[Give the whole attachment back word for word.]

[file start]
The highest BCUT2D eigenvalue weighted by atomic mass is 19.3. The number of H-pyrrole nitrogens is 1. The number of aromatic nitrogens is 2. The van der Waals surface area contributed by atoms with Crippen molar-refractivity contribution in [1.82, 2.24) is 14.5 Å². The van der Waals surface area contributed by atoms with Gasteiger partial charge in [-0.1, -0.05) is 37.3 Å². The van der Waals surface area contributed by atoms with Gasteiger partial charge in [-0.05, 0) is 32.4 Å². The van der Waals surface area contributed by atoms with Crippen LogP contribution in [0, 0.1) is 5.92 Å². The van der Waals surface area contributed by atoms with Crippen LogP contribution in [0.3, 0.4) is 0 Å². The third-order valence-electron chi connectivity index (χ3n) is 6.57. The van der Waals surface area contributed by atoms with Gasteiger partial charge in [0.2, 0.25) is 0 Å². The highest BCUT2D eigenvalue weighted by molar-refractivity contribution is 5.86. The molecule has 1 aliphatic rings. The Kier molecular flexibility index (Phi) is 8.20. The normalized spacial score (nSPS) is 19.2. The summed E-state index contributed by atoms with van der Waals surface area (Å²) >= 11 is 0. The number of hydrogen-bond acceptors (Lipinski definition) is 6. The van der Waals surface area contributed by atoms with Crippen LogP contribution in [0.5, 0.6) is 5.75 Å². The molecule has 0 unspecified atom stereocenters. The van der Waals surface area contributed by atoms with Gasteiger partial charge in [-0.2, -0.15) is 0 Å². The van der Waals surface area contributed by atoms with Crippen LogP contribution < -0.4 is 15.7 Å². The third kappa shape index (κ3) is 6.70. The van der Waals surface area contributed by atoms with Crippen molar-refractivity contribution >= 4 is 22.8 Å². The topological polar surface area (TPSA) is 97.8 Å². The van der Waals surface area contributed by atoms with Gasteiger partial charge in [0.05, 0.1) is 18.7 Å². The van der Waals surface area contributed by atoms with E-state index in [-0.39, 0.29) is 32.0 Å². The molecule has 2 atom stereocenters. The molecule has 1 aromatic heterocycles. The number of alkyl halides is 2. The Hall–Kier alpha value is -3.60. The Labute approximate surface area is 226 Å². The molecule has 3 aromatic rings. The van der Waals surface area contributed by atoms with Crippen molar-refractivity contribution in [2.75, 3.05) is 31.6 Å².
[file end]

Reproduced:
The highest BCUT2D eigenvalue weighted by atomic mass is 19.3. The number of H-pyrrole nitrogens is 1. The number of aromatic nitrogens is 2. The van der Waals surface area contributed by atoms with Crippen molar-refractivity contribution in [1.82, 2.24) is 14.5 Å². The van der Waals surface area contributed by atoms with Gasteiger partial charge in [-0.1, -0.05) is 37.3 Å². The van der Waals surface area contributed by atoms with Gasteiger partial charge in [-0.05, 0) is 32.4 Å². The van der Waals surface area contributed by atoms with Crippen LogP contribution in [0, 0.1) is 5.92 Å². The van der Waals surface area contributed by atoms with Crippen LogP contribution in [0.3, 0.4) is 0 Å². The third-order valence-electron chi connectivity index (χ3n) is 6.57. The van der Waals surface area contributed by atoms with Gasteiger partial charge in [0.2, 0.25) is 0 Å². The highest BCUT2D eigenvalue weighted by molar-refractivity contribution is 5.86. The molecule has 1 aliphatic rings. The Kier molecular flexibility index (Phi) is 8.20. The normalized spacial score (nSPS) is 19.2. The summed E-state index contributed by atoms with van der Waals surface area (Å²) >= 11 is 0. The number of hydrogen-bond acceptors (Lipinski definition) is 6. The van der Waals surface area contributed by atoms with Crippen LogP contribution in [0.5, 0.6) is 5.75 Å². The molecule has 0 unspecified atom stereocenters. The van der Waals surface area contributed by atoms with Gasteiger partial charge in [-0.2, -0.15) is 0 Å². The van der Waals surface area contributed by atoms with Crippen LogP contribution < -0.4 is 15.7 Å². The third kappa shape index (κ3) is 6.70. The van der Waals surface area contributed by atoms with Crippen molar-refractivity contribution >= 4 is 22.8 Å². The topological polar surface area (TPSA) is 97.8 Å². The van der Waals surface area contributed by atoms with Gasteiger partial charge in [0.05, 0.1) is 18.7 Å². The van der Waals surface area contributed by atoms with E-state index in [-0.39, 0.29) is 32.0 Å². The molecule has 2 atom stereocenters. The molecule has 1 aromatic heterocycles. The number of alkyl halides is 2. The Hall–Kier alpha value is -3.60. The Labute approximate surface area is 226 Å². The molecule has 3 aromatic rings. The van der Waals surface area contributed by atoms with Crippen molar-refractivity contribution in [2.75, 3.05) is 31.6 Å².